Corgis are an active breed. They require a minimum 15 minute walk at least three times each day with play time in between; they are very trainable, and some formal training is recommended, since they have a wonderful sense of humour which they will use on you if they become bored. Given adequate exercise, discipline and companionship (they love and need to be with you, wherever you are and whatever you’re doing) they are very easy to live with and most are excellent travellers as well.
Grooming should be done at least once a week and more frequently when they are shedding. Corgis are double coated and generally do two big sheds a year (when they change coats for the season) but they also tend to lose a little hair all year round. Nails should be trimmed once a week. The biggest issue most people have with corgis is that they shed!
Corgis were bred to herd cattle and sheep, but they will herd anything (including the cat or squirrel across the street – traffic is not a consideration for them when they see something that needs to be herded!) For that reason, we generally prefer that they have a fenced yard in which to play. This is not an absolute requirement, however, they should not under any circumstances or at any age be left unattended or off-leash outside without an enclosure for their own protection.
Corgis are very loving and loyal to their people, and, typical of many herding breeds, they can be protective and territorial. They are generally good with children if the children are good with them. Corgis typically get along with other animals if they are raised with them.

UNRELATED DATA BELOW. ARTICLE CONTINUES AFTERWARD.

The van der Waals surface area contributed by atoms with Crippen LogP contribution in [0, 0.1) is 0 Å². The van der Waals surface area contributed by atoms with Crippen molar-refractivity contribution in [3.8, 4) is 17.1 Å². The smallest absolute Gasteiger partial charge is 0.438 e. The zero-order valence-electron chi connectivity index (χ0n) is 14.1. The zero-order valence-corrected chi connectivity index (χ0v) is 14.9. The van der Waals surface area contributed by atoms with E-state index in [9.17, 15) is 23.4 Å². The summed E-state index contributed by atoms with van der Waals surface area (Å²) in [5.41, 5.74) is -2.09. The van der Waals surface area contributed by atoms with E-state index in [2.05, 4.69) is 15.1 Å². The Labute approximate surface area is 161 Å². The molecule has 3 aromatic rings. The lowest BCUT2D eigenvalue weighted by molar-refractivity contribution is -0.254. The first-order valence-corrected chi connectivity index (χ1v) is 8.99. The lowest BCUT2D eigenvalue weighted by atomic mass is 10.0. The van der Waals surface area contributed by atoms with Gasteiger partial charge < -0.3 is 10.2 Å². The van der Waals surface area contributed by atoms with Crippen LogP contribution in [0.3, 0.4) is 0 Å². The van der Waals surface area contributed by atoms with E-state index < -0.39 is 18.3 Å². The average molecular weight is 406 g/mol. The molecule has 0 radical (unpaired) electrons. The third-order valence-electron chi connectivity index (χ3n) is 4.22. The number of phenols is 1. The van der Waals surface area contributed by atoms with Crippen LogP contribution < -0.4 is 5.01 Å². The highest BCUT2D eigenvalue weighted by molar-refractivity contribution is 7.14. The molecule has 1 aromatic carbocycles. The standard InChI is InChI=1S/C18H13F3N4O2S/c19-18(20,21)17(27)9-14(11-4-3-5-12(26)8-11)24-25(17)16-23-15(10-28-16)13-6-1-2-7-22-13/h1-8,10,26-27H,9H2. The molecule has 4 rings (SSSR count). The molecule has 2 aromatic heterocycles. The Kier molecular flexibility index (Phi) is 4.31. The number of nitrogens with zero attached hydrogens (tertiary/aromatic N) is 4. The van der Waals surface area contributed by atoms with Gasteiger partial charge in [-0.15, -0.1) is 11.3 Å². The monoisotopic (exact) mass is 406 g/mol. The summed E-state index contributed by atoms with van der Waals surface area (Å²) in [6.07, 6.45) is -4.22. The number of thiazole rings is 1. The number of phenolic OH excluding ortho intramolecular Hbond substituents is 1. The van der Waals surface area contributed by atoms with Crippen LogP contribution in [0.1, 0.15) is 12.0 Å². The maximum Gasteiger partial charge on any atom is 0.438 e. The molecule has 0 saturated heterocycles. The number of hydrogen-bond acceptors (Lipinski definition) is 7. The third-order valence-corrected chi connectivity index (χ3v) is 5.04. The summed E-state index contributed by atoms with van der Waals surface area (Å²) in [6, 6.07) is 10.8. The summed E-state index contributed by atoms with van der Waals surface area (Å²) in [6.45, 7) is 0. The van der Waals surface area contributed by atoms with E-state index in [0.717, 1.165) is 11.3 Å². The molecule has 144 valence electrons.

We receive an extensive number of inquiries for both our companion puppies and show puppies and you will be required to wait some time before we have the right puppy for you. We do also have older dogs available on occasion. We do not start a waiting list until we have a litter confirmed.
It is important for us to have as much information from you as possible. Details on your premises (do you live in an apartment or single home, do you have a fenced in yard, are there parks or walking areas in your neighbourhood), your family (are there children and what are their ages – having an infant and a puppy in the house might be somewhat challenging, since both require a great deal of time and care), other pets currently in the family, your lifestyle, your history in dogs and your plans for and expectations of a puppy (for example: family pet, jogging partner, obedience or performance dog, etc).
If you have any questions, please don’t hesitate to contact us.